• $\begingroup$ Whereas, on the other hand, classical uncomputation is done by simply deleting the output register. Again: how is your quantum protocol any more powerful than a mixed state? $\endgroup$ – Emilio Pisanty Sep 8 '15 at 16:21
  • $\begingroup$ The point of the delayed choice modification isn't to increase the computational power over a classical computer. It's to close the philosophical loophole of the first register having a definite value all along. $\endgroup$ – Pita Sep 8 '15 at 16:27
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Your example is bad.

The reason your example is wrong, as covered by Emilio Pisanty, is that measurement of your state simply results in getting some random $(n, f(n))$ pair, which is very easy to do classically; in the theory-framework of a non-deterministic Turing machine we would say that it certainly contains a "probabilistic state" which has to "collapse" to a specific result:

import random
import hashlib
rand = random.SystemRandom()

def counterexample():
    f = hashlib.sha512()
    x = bytes([rand.getrandbits(8) for i in range(128)])
    f.update(x)
    return (x, f(x))

Your intuition is good.

Let $v :: \{0,1\}^n \to \{0,1\}$ return $1$ if the output is some target hash, $0$ otherwise. Then $g = v \circ f :: \{0,1\}^m \to \{0,1\}$ takes some input, feeds it into the one-way function, then tests if it is correct.

This function is precisely the sort of "database function" that Grover's algorithm works upon, and given $2^m \ll 2^n$ (so there is only one solution) we can recover the needed input in only $2^{m/2}$ operations rather than the classical $2^m$ operations.

Your intuition is not good enough.

The Grover's result is is faster than any classical computer can do it. However, we can also prove that Grover's algorithm is optimal: no quantum computer can do this faster.

The "complexity class" (like P, NP, PSPACE) for such quantum algorithms is called BQP, "bounded-error quantum polynomial-time." Since this only reduces the state space from $N \to \sqrt{N},$ the result is not enough to say that $NP \subseteq BQP.$ Obviously $N \to O(1)$ would yield this result and with a little effort you can see $N \to O\left([\log N]^k\right)$ doing it, since that maps $2^n$ to $O(n^k)$ which is polynomial; but the speedup $N \to O(\sqrt{N})$ is clearly not enough.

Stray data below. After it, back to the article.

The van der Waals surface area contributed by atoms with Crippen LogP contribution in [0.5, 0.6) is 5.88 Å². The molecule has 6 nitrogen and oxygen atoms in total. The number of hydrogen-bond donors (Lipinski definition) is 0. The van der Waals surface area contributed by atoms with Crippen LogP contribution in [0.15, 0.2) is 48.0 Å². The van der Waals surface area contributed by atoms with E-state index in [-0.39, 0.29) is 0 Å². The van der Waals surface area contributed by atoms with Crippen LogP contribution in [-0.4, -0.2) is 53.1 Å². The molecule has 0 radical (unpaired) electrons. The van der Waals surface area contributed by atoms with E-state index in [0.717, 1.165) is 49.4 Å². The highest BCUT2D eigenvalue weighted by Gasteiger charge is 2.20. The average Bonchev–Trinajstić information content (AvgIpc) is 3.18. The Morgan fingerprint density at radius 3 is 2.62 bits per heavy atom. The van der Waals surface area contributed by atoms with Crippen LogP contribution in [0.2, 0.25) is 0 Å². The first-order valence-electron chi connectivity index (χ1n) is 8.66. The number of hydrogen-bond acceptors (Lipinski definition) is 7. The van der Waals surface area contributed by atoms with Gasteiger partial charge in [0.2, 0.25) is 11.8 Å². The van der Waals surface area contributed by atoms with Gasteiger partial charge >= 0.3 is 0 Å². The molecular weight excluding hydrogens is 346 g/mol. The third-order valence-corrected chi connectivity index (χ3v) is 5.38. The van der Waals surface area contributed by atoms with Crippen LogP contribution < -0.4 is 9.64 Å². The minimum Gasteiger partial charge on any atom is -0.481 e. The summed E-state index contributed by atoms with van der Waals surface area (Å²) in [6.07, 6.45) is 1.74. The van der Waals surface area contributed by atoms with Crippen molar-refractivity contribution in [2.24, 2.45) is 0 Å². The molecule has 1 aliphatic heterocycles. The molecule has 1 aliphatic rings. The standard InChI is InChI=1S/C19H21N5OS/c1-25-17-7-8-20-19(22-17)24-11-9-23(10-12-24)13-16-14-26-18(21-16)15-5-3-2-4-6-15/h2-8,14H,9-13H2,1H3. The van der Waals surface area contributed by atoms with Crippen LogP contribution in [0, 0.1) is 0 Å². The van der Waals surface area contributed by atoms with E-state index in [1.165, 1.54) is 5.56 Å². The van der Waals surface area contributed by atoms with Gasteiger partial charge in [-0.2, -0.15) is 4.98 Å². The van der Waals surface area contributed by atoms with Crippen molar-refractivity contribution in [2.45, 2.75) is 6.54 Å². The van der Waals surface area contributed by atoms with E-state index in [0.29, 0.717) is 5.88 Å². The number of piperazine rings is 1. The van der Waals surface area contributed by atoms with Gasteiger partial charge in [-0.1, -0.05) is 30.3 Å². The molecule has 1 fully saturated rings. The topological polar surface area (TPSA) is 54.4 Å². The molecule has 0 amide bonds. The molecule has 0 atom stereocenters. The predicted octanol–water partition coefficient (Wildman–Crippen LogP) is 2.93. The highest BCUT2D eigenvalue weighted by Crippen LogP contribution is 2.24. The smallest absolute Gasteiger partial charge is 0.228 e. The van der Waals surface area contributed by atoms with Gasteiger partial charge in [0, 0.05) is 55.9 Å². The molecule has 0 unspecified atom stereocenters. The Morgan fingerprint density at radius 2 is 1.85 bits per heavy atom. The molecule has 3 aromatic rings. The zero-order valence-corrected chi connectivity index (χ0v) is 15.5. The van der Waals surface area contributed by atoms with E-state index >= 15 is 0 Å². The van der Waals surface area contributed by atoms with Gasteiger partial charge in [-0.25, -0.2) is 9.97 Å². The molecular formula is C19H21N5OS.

Notice that this doesn't prove a hierarchy one way or another between NP and BQP. The easiest way to see this is: you want to now say that NP is "bigger" than BQP, but we don't actually know that $P \ne NP$ yet, and $P$ is clearly in $BQP$, so if $P = NP$ then by virtue of $P \subseteq BQP$ we know $NP \subseteq BQP$ and BQP is bigger. They would probably then end up being the same complexity class.

If you're really interested in this relationship you should definitely read Quantum Computing Since Democritus: Lecture 10. One jargon word you probably don't know yet is "oracle": the complexity class $A^B$, where $A$ and $B$ are complexity classes in their own right, is the class of problems that can be solved by the computers which solve problems in $A$, if they were able to instantaneously solve problems in $B$ by asking some magic box, called an "oracle" for $B$, the answer to their problems. A lot of the inconclusive-evidence for two complexity classes being different is finding a C such that $A^C \ne B^C.$